What Is a Laying Hen and How Do You Feed It?

Learn What a Laying Hen Is

A laying hen dust bathing.
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What is the definition of a laying hen? How does it differ from a regular hen? Learn about the terminology that comes with raising pullets and hens.

"Laying hen" is a common term for a female, grown chicken that is kept primarily for laying eggs. Some chickens are raised for meat, while others are primarily for eggs, and some are dual-purpose - people may use older laying hens for food, or raise roosters alongside hens but dispatch the roosters as young, plump birds for the table.

Raising laying hens is a different process than raising chickens for meat. Most laying hens will live five to seven years, laying eggs nearly daily for about three of those years. You'll need to consider whether you want to feed hens that no longer lay well or whether this is an egg-selling business where you really can't afford to have "grain burners" living in your coop, getting a free ride.

If you want to raise laying hens, decide what kind of chicken coop you will need for them. There are many elements to take into consideration: the laws in your city, county, and state; whether you want to buy baby chicks or older, already-grown hens; and whether you will keep a rooster or not. If you live in a cold climate, you'll need to make sure that your laying hens are set up to be comfortable through the winter.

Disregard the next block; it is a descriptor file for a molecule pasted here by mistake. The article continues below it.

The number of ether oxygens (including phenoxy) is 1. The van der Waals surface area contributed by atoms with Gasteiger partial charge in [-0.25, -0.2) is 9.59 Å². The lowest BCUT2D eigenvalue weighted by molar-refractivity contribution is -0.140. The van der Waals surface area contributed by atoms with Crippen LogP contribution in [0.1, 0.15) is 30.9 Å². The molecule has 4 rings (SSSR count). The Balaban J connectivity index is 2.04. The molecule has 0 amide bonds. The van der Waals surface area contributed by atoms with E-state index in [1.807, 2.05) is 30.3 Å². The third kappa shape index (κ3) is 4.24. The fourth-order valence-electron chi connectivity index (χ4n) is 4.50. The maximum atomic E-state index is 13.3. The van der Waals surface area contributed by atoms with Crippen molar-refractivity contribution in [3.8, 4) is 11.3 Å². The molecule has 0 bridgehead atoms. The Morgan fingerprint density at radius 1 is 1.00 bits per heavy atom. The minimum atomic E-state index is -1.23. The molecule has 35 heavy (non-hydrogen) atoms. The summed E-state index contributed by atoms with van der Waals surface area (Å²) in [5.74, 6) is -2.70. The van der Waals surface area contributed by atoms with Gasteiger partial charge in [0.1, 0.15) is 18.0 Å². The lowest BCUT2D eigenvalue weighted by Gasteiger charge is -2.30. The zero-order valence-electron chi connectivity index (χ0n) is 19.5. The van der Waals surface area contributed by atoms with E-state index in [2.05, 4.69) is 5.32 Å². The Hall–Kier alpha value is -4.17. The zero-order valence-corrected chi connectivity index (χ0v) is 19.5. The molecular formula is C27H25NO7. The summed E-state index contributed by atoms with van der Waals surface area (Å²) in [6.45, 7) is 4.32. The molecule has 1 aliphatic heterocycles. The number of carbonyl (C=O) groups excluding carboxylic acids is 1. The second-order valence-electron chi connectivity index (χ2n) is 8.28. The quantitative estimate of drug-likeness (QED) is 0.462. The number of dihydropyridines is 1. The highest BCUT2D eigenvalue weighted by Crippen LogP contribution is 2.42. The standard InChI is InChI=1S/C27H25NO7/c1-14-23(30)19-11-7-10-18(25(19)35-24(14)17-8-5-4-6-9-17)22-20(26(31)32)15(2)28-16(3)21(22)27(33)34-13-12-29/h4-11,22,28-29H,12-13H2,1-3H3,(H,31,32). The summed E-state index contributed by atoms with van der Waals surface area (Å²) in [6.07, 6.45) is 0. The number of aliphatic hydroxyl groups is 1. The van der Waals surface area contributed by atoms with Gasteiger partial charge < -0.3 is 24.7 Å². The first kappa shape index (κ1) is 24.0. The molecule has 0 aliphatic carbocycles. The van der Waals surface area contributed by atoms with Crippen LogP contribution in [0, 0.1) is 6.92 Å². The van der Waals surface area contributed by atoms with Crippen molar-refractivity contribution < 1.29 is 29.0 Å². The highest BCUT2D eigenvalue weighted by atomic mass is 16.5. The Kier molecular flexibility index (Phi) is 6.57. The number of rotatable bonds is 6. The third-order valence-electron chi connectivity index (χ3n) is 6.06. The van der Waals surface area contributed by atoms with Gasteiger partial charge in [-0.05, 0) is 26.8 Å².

Feeding Laying Hens

What do you need to feed a laying hen to sustain it properly? For those older than 16 to 20 weeks,  it is time to switch them to a layer feed since the eggs will be eaten by humans.

This differs from a broiler feed, which is made for those breeding other chickens. The layer feed it should have a balanced diet with 16 percent to 18 percent of protein and approximately 3-1/2 percent of calcium to promote strong eggshells. Calcium deficiencies can result in eggs with thin shells and leg issues, so you may want to offer them free-choice oyster shell for extra calcium.

Some farmers feed the chickens higher-protein feed when they are in peak egg production or when they're eating less during warmer weather. 

If you allow your chickens free-range privileges, they can eat anything from insects and grains to berries, seeds, and plants. Some farmers feed them bread and extra cow's milk, though others advise against it. 

Resources for Laying Hens on Small Farms

Learn more about laying hens, keeping chickens for eggs, and how to be a small farmer with a flock of chickens.